This year, Derek Jeter dons his stripes at Yankee Stadium for the final time on one of the holier days of the Jewish calendar, Rosh Hashanah. It also gives me a chance to pose a question to all of the media members. The tables have turned, punks. For those of you who are also members of the tribe, will you be covering this game?
Throughout my career, starting in August, I would be asked whether I would play on Yom Kippur and even Rosh Hashanah.
We should pause for a quick history and culture lesson. Yom Kippur is the holiest day in Judaism. The greatest Jewish pitcher ever (yes, there is more than one, psfttt) made a famous decision almost 50 years ago. On Oct. 6, 1965, Sandy Koufax elected not to toe the rubber for the Los Angeles Dodgers in the first game of the World Series against the Minnesota Twins. It was Yom Kippur; he had no choice. He owed God for injecting his left arm with lightning.
Sandy and others ruined it for all of us “bad” Jews. He wasn’t alone. Shawn Green piled on. He spoke to The New York Times in September of 2004 about his decision:
"It’s something I feel is an important thing to do…partly as a representative of the Jewish community and as far as my being a role model in sports for Jewish kids, to basically say that baseball, or anything, isn’t bigger than your religion and your roots."
Now, Rosh Hashanah isn’t Yom Kippur’s spiritual equal. According to chabad.org, however, it’s a pretty big deal:
“Rosh Hashanah thus emphasizes the special relationship between G-d and humanity: our dependence upon G-d as our creator and sustainer, and G-d’s dependence upon us as the ones who make His presence known and felt in His world. Each year on Rosh Hashanah, “all inhabitants of the world pass before G-d like a flock of sheep,” and it is decreed in the heavenly court “who shall live, and who shall die . . . who shall be impoverished, and who shall be enriched; who shall fall and who shall rise.” But this is also the day we proclaim G-d King of the Universe. The Kabbalists teach that the continued existence of the universe is dependent upon the renewal of the divine desire for a world when we accept G-d’s kingship each year on Rosh Hashanah.”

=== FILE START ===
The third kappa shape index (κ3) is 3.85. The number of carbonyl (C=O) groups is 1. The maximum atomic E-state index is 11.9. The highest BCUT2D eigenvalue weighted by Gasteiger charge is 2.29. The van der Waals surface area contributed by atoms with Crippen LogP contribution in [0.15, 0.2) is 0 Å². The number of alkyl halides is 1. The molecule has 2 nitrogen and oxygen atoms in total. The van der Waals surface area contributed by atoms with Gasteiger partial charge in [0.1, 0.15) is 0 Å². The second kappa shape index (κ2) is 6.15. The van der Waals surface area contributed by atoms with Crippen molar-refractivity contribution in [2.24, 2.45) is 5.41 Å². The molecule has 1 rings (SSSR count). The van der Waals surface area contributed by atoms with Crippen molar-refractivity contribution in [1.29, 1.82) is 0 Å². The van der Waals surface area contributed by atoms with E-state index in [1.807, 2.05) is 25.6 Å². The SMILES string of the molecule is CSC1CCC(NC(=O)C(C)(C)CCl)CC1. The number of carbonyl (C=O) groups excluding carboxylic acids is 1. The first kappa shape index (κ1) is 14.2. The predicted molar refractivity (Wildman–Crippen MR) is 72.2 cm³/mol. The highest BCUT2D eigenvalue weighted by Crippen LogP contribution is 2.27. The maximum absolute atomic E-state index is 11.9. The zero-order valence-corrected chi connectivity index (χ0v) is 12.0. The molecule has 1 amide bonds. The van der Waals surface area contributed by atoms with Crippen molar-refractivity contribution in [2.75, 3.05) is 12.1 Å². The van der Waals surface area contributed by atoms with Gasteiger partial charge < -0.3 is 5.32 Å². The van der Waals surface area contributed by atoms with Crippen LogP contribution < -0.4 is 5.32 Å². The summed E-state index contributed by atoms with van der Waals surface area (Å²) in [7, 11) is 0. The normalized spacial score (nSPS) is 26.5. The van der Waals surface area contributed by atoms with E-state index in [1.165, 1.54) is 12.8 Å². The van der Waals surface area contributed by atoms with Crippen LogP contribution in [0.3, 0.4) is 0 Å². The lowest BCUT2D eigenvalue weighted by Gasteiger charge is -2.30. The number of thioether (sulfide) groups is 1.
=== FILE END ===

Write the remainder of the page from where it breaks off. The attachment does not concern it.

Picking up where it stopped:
Granted, I’m not Sandy Koufax. I’m not even Kevin Youkilis or Shawn Green. Hell, I’m probably not Scott Feldman. The likelihood of my being in the lineup on any given Jewish holiday was roughly the same as the odds of a left-handed pitcher (or Kent Bottenfield) being on the mound.
That didn’t stop the reporters from asking. “Gabe, what’s your plan? Will you play?”
My reply was always the same.
“I’m ridiculously proud of my Jewish heritage. I have a Star of David tattooed on my body for that reason. That said, I don’t practice Judaism. It would be awfully hypocritical for me not to be available to my manager and my team if I wouldn’t be attending synagogue. I’m just as likely to be setting my fantasy football lineup as reading from the Torah.”
This answer was almost consistently respected. Occasionally I’d witness a disappointed countenance, but those incidences were few and far between.
Once in a while, I’d get a letter in the mail from a Jewish fan requesting that I not play. One day, a yarmulke-clad Rabbi leaned over the dugout at the old Tiger Stadium to proposition me.
“Will you come to my temple’s service this year?”
Thanks, rabbi, but I’ll be in the lineup that day. I might even crush some Brussels sprouts with bacon that morning.
This isn’t an article about whether to play (or work) or not to play. Nor is it a discussion about Jewish holidays. Instead, it’s just a chance to ask the media the question I was always asked. There are lots of Jews in the New York media who will be deciding whether to be loyal to their synagogue or to the Captain on September 25th. I won’t be in Yankee Stadium the day Jeter waves goodbye; I’ll be in Los Angeles. What will you do? Before you answer, I have your rabbi on speed dial. How’s that for some good old-fashioned Jewish guilt?